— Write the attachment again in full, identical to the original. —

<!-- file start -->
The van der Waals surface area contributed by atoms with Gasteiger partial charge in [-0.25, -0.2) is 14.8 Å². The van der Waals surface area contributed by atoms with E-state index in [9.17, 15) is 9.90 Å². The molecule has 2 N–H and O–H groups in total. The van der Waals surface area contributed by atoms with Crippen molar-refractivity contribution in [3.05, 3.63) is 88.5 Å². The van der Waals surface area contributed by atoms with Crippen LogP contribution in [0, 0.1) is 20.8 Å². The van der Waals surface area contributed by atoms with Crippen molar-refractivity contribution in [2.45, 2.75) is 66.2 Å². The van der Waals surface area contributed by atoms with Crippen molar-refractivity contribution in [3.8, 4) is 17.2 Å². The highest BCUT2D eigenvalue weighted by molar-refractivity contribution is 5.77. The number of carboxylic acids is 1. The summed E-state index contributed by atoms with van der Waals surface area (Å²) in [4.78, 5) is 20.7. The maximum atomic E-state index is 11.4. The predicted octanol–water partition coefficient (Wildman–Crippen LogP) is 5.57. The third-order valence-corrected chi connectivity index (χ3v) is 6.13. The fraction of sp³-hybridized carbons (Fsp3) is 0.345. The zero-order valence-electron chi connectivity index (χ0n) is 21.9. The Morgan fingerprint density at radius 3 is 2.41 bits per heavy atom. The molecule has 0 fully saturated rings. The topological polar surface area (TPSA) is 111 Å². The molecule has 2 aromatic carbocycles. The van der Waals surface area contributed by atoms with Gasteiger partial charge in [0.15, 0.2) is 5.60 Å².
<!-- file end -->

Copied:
The van der Waals surface area contributed by atoms with Gasteiger partial charge in [-0.25, -0.2) is 14.8 Å². The van der Waals surface area contributed by atoms with E-state index in [9.17, 15) is 9.90 Å². The molecule has 2 N–H and O–H groups in total. The van der Waals surface area contributed by atoms with Crippen molar-refractivity contribution in [3.05, 3.63) is 88.5 Å². The van der Waals surface area contributed by atoms with Crippen LogP contribution in [0, 0.1) is 20.8 Å². The van der Waals surface area contributed by atoms with Crippen molar-refractivity contribution in [2.45, 2.75) is 66.2 Å². The van der Waals surface area contributed by atoms with Crippen molar-refractivity contribution in [3.8, 4) is 17.2 Å². The highest BCUT2D eigenvalue weighted by molar-refractivity contribution is 5.77. The number of carboxylic acids is 1. The summed E-state index contributed by atoms with van der Waals surface area (Å²) in [4.78, 5) is 20.7. The maximum atomic E-state index is 11.4. The predicted octanol–water partition coefficient (Wildman–Crippen LogP) is 5.57. The third-order valence-corrected chi connectivity index (χ3v) is 6.13. The fraction of sp³-hybridized carbons (Fsp3) is 0.345. The zero-order valence-electron chi connectivity index (χ0n) is 21.9. The Morgan fingerprint density at radius 3 is 2.41 bits per heavy atom. The molecule has 0 fully saturated rings. The topological polar surface area (TPSA) is 111 Å². The molecule has 2 aromatic carbocycles. The van der Waals surface area contributed by atoms with Gasteiger partial charge in [0.15, 0.2) is 5.60 Å².